PHIL 119
Why Obey the Law? On Democracy and Justice Fall 2023
Division II Writing Skills
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Class Details

What social and political arrangements are most conducive to fostering human well-being and the common good? What makes governmental and legal authority legitimate? Is democratic rule always best? What are some of the necessary conditions for democracy? We turn first to two of Plato’s most famous dialogues,The Apology and,The Republic. The remainder of the course is devoted to political writings by other figures in the Western philosophical tradition (i.e., Hobbes, Locke, Rousseau, Marx, J.S. Mill, W.E.B Dubois, John Rawls, Charles Mills). While engaging these texts, we will continually reflect on their relevance for thinking about the problems facing liberal democracies today, particularly in the U.S.
The Class: Format: seminar; Class participation will consist of various individual and group exercises designed to give students hands on experiences thinking on their feet, collaborating with others, etc.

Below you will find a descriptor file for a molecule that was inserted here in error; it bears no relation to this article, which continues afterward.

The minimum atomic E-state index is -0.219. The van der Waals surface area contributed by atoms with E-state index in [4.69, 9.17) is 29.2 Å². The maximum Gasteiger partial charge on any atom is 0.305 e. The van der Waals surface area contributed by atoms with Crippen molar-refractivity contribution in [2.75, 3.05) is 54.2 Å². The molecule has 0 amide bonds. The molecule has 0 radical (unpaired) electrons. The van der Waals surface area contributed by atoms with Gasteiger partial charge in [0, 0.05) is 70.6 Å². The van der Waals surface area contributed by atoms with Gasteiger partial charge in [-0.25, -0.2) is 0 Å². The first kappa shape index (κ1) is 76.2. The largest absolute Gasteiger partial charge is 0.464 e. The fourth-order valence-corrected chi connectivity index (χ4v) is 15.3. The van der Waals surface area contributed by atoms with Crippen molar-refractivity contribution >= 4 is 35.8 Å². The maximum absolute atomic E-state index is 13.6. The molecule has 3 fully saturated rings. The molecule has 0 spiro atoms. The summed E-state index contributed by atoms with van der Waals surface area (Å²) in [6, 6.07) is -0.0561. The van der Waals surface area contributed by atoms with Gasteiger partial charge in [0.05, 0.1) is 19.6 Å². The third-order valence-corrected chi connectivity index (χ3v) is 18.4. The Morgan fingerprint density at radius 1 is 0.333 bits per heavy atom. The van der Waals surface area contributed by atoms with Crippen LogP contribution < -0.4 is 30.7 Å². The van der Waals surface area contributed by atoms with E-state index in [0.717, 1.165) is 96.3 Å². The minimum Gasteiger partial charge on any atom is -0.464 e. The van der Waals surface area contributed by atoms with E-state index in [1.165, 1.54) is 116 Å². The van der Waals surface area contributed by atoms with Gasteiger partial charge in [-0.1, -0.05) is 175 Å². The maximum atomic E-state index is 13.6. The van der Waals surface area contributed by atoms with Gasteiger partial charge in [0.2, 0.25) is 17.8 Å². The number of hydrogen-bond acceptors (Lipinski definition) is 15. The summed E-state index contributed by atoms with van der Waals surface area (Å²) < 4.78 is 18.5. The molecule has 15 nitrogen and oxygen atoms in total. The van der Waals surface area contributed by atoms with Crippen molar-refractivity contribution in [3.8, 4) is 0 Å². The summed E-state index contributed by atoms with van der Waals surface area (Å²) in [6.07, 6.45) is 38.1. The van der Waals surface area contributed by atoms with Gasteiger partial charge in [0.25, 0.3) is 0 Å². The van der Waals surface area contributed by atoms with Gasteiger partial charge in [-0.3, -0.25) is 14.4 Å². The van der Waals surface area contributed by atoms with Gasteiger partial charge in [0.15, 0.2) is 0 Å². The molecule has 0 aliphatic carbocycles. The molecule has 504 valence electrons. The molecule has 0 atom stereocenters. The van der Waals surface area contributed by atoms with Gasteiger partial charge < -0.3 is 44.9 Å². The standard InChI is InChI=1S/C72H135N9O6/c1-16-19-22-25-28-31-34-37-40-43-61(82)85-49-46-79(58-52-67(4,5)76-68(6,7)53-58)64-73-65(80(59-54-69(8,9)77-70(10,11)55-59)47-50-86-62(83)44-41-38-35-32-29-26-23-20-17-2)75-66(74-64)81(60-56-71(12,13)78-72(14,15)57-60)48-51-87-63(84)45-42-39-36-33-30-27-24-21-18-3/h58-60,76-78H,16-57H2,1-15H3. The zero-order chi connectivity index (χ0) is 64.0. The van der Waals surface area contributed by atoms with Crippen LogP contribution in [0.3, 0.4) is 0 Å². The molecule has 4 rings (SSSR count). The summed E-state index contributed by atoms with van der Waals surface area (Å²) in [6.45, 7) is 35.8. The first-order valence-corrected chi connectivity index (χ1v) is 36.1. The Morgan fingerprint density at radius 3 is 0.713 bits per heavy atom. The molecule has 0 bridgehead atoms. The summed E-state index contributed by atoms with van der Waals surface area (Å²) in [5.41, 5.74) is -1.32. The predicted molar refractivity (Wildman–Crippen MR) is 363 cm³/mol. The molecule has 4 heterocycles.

Limit: 19
Expected: 19
Class#: 1670
Grading: no pass/fail option, no fifth course option
Requirements/Evaluation: Six pass/fail short response essays of approximately 500 words each in which students will be asked to engage a particular part of the assigned text (such as explaining what a passage means, drawing connections between different parts of the text, identifying an argument, responding to an argument, etc); two 6-page papers based on professors prompts; participation.
Prerequisites: None. Open to any student interested in the sources of our current understandings of justice, freedom and the strengths and weaknesses of democratic governance structures.
Enrollment Preferences: In the case of over enrollment preference will be given to majors, first years and sophomores
Unit Notes: meets 100-level PHIL major requirement
Distributions: Division II Writing Skills
WS Notes: The professor and the teaching assistant will provide detailed comments on short and longer essays and provide occasional peer review opportunities, handouts and discussions of frequent types of errors, different possible approaches to writing and drafting, and the importance of editing and seeking the assistance of writing tutors. Students will be encouraged, but are not required, to make appointments to discuss ideas and drafts.
Attributes: JLST Interdepartmental Electives
LEAD Ethical Issues of Leadership

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